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Job’s reply to Bildad (9:1-10:22)
While agreeing with Bildad that God is just, Job argues that ordinary people are still at a disadvantage. They cannot present their side of the case satisfactorily, because God always has the wisdom and power to frustrate them. He can ask a thousand questions that they cannot answer (9:1-4). He can do what he wishes in the heavens or on the earth (5-9). He can work miracles and no one can resist him (10-12). If God overthrows those with supernatural power such as the mythical monster Rahab, what chance does a mere human like Job have (13-14)?
Job knows he has not committed great sins, but he also knows that if he tried to argue his case before God he would still lose (15-16). He would surely say something wrong and so be proved guilty. God would crush him then as he crushes him now (17-20).
Although he is blameless, Job sees no purpose in living, since God destroys the innocent and the guilty alike. There seems to be no justice (21-24). Life may be short, but it is full of pain and suffering (25-28). He can see no purpose in trying to bear suffering gladly or act uprightly, because God still condemns him as a sinner (29-31). Job feels that because God is God and he is only a man, the battle is unequal. He wants an umpire, a mediator, someone to bridge the gap by bringing the two parties together and settling the case (32-33). By himself Job cannot plead his case satisfactorily, because he is overwhelmed by the suffering God has sent him (34-35).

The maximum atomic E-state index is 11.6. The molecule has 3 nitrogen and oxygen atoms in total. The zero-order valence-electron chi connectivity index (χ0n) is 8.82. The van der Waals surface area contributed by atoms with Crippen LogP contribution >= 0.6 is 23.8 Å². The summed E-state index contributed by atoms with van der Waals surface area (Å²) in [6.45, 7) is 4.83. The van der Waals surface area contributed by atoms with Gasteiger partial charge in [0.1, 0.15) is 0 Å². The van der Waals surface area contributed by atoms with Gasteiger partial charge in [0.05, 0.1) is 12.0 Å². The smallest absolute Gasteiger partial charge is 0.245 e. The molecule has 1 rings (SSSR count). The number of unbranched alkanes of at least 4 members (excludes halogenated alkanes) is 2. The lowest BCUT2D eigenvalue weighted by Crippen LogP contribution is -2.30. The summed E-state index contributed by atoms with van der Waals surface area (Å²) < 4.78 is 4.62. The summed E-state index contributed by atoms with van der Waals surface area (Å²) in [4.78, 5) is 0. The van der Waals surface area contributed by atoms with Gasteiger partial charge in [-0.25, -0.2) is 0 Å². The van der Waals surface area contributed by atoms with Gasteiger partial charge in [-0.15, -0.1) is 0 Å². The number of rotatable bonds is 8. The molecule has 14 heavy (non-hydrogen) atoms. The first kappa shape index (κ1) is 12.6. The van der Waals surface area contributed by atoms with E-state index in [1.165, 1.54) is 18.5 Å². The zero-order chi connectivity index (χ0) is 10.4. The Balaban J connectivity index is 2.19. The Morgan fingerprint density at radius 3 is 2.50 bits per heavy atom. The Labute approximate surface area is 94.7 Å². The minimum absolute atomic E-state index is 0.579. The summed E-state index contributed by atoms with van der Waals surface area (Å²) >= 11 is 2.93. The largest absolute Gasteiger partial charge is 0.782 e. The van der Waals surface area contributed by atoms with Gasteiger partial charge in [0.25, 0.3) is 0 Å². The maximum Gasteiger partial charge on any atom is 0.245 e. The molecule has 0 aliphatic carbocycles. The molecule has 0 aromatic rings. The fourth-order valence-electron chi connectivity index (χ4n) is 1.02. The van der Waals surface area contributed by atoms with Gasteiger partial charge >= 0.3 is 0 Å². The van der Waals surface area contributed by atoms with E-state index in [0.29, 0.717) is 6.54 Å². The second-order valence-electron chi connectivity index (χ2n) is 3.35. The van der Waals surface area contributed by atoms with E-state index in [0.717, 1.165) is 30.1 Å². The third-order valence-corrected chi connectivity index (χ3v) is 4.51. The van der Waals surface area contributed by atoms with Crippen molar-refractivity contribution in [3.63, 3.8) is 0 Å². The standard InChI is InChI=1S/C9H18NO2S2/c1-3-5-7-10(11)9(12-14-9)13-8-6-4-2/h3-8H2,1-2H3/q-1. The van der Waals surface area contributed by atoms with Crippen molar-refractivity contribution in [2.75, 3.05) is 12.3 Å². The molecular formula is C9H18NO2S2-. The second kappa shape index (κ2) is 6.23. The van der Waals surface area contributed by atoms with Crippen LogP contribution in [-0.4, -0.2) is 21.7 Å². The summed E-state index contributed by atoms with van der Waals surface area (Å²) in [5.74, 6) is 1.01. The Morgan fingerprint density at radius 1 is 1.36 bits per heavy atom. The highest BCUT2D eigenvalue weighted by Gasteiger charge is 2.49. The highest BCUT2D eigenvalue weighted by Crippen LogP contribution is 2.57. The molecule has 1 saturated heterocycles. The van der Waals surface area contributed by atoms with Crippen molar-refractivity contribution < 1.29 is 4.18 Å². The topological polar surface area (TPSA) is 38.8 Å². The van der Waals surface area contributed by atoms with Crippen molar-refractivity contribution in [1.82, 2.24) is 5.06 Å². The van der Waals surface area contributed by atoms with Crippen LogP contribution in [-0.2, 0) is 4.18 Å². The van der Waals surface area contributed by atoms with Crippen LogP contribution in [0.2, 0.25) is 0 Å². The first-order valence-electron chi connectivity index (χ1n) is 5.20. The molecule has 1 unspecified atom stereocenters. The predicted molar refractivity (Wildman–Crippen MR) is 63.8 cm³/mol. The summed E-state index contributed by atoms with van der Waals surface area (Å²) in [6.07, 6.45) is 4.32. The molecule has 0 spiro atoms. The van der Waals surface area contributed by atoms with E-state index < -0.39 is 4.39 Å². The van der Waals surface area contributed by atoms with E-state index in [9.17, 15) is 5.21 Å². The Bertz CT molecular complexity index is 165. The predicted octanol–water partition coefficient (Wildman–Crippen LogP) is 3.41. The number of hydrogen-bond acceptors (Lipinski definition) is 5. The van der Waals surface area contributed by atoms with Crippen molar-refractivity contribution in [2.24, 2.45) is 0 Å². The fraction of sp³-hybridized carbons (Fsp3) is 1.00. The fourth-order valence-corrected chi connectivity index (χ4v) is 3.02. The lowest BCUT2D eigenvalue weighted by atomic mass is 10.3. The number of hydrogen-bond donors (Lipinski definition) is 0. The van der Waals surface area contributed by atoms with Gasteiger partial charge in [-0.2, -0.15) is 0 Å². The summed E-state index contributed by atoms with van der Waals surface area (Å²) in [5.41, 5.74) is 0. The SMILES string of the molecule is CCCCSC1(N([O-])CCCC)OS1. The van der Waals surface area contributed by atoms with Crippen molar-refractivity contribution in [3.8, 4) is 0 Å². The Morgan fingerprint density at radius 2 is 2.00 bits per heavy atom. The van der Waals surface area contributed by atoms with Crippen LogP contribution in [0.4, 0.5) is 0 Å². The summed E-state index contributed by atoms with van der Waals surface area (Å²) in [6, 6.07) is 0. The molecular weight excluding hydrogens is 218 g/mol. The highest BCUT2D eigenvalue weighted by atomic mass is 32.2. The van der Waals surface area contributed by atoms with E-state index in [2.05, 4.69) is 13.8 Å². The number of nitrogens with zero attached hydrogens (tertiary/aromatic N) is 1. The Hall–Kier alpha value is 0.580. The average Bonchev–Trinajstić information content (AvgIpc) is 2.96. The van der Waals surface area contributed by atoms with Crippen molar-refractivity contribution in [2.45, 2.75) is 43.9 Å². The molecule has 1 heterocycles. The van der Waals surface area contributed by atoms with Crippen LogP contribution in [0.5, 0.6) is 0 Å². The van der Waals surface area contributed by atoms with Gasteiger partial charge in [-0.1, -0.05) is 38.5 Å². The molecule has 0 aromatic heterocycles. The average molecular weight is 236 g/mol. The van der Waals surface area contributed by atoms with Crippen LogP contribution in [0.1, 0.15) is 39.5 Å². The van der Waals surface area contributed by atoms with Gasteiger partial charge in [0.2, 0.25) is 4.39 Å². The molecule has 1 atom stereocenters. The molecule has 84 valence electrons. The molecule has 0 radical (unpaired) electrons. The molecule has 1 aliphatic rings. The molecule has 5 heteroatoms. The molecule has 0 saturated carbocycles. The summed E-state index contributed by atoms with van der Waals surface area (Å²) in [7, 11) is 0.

In bitterness Job asks God why he makes the innocent suffer, yet at the same time blesses the wicked (10:1-3). Is he like an unjust judge who punishes a person even though he knows the person is innocent (4-7)? Did God create Job simply to destroy him (8-9)? Has he kept him alive merely to torment him (10-13)? It seems to Job that it makes no difference whether he is good or bad. God’s purpose seems to be to hunt him mercilessly and heap punishment upon him for even the smallest sins (14-17).
Job wishes he had never been born into a world of such injustice and suffering (18-19). He asks only for the briefest period of happiness before he dies and goes to the gloomy comfortless world of the dead (20-22).
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Flemming, Donald C. "Commentary on Job 9". "Brideway Bible Commentary". https://www.studylight.org/